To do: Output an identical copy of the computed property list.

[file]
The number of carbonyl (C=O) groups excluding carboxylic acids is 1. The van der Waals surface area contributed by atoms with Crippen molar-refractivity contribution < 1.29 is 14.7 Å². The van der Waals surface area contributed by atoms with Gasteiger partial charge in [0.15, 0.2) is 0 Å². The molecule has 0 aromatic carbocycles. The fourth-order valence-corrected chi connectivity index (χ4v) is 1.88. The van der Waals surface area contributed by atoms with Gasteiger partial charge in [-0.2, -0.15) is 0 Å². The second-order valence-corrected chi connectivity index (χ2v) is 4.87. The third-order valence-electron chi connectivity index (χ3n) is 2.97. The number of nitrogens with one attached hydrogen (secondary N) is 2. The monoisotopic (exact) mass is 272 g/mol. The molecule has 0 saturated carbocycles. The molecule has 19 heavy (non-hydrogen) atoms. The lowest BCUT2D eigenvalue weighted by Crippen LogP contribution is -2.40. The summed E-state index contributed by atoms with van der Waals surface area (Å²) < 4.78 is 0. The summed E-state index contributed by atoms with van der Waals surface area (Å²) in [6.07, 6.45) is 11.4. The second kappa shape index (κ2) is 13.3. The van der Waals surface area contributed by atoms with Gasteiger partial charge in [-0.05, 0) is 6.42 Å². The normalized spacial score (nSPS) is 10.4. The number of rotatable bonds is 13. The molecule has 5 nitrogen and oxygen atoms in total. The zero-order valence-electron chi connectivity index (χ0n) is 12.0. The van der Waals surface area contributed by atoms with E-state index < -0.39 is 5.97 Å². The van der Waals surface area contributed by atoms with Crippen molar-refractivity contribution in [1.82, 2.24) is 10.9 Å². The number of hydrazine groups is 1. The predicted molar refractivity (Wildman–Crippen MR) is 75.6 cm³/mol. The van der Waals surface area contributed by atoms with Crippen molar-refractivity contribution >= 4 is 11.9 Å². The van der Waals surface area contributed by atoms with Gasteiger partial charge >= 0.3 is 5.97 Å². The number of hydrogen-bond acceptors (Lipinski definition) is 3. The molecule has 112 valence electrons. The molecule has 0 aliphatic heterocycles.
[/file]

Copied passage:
The number of carbonyl (C=O) groups excluding carboxylic acids is 1. The van der Waals surface area contributed by atoms with Crippen molar-refractivity contribution < 1.29 is 14.7 Å². The van der Waals surface area contributed by atoms with Gasteiger partial charge in [0.15, 0.2) is 0 Å². The molecule has 0 aromatic carbocycles. The fourth-order valence-corrected chi connectivity index (χ4v) is 1.88. The van der Waals surface area contributed by atoms with Gasteiger partial charge in [-0.2, -0.15) is 0 Å². The second-order valence-corrected chi connectivity index (χ2v) is 4.87. The third-order valence-electron chi connectivity index (χ3n) is 2.97. The number of nitrogens with one attached hydrogen (secondary N) is 2. The monoisotopic (exact) mass is 272 g/mol. The molecule has 0 saturated carbocycles. The molecule has 19 heavy (non-hydrogen) atoms. The lowest BCUT2D eigenvalue weighted by Crippen LogP contribution is -2.40. The summed E-state index contributed by atoms with van der Waals surface area (Å²) < 4.78 is 0. The summed E-state index contributed by atoms with van der Waals surface area (Å²) in [6.07, 6.45) is 11.4. The second kappa shape index (κ2) is 13.3. The van der Waals surface area contributed by atoms with Gasteiger partial charge in [-0.05, 0) is 6.42 Å². The normalized spacial score (nSPS) is 10.4. The number of rotatable bonds is 13. The molecule has 5 nitrogen and oxygen atoms in total. The zero-order valence-electron chi connectivity index (χ0n) is 12.0. The van der Waals surface area contributed by atoms with E-state index < -0.39 is 5.97 Å². The van der Waals surface area contributed by atoms with Crippen molar-refractivity contribution in [1.82, 2.24) is 10.9 Å². The number of hydrazine groups is 1. The predicted molar refractivity (Wildman–Crippen MR) is 75.6 cm³/mol. The van der Waals surface area contributed by atoms with Crippen molar-refractivity contribution >= 4 is 11.9 Å². The van der Waals surface area contributed by atoms with Gasteiger partial charge >= 0.3 is 5.97 Å². The number of hydrogen-bond acceptors (Lipinski definition) is 3. The molecule has 112 valence electrons. The molecule has 0 aliphatic heterocycles.